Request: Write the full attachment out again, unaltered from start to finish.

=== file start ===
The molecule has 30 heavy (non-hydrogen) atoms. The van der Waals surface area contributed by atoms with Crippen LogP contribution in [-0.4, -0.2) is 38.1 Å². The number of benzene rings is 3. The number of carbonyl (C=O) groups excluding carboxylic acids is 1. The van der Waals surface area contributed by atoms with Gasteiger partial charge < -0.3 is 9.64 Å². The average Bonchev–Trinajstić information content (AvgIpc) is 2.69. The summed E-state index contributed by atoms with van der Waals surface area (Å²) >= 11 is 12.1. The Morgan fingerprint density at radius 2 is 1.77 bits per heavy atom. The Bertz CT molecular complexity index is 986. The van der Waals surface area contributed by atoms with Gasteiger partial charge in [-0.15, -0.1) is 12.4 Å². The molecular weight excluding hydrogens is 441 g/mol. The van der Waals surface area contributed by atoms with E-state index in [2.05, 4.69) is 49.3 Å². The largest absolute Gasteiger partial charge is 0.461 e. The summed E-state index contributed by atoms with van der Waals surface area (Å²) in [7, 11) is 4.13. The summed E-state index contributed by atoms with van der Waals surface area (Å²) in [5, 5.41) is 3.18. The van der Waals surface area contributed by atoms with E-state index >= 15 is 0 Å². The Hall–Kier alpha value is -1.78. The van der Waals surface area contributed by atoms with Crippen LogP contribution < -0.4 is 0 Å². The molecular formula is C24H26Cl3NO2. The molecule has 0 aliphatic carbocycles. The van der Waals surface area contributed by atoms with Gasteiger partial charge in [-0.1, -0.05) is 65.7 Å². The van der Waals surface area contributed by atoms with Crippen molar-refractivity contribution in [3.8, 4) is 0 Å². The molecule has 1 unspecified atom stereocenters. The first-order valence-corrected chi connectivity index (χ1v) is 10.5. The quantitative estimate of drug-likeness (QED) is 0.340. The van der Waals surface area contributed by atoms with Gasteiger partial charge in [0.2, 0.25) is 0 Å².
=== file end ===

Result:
The molecule has 30 heavy (non-hydrogen) atoms. The van der Waals surface area contributed by atoms with Crippen LogP contribution in [-0.4, -0.2) is 38.1 Å². The number of benzene rings is 3. The number of carbonyl (C=O) groups excluding carboxylic acids is 1. The van der Waals surface area contributed by atoms with Gasteiger partial charge < -0.3 is 9.64 Å². The average Bonchev–Trinajstić information content (AvgIpc) is 2.69. The summed E-state index contributed by atoms with van der Waals surface area (Å²) >= 11 is 12.1. The Morgan fingerprint density at radius 2 is 1.77 bits per heavy atom. The Bertz CT molecular complexity index is 986. The van der Waals surface area contributed by atoms with Gasteiger partial charge in [-0.15, -0.1) is 12.4 Å². The molecular weight excluding hydrogens is 441 g/mol. The van der Waals surface area contributed by atoms with E-state index in [2.05, 4.69) is 49.3 Å². The largest absolute Gasteiger partial charge is 0.461 e. The summed E-state index contributed by atoms with van der Waals surface area (Å²) in [7, 11) is 4.13. The summed E-state index contributed by atoms with van der Waals surface area (Å²) in [5, 5.41) is 3.18. The van der Waals surface area contributed by atoms with E-state index >= 15 is 0 Å². The Hall–Kier alpha value is -1.78. The van der Waals surface area contributed by atoms with Crippen LogP contribution < -0.4 is 0 Å². The molecular formula is C24H26Cl3NO2. The molecule has 0 aliphatic carbocycles. The van der Waals surface area contributed by atoms with Gasteiger partial charge in [-0.1, -0.05) is 65.7 Å². The van der Waals surface area contributed by atoms with Crippen molar-refractivity contribution in [3.8, 4) is 0 Å². The molecule has 1 unspecified atom stereocenters. The first-order valence-corrected chi connectivity index (χ1v) is 10.5. The quantitative estimate of drug-likeness (QED) is 0.340. The van der Waals surface area contributed by atoms with Gasteiger partial charge in [0.2, 0.25) is 0 Å².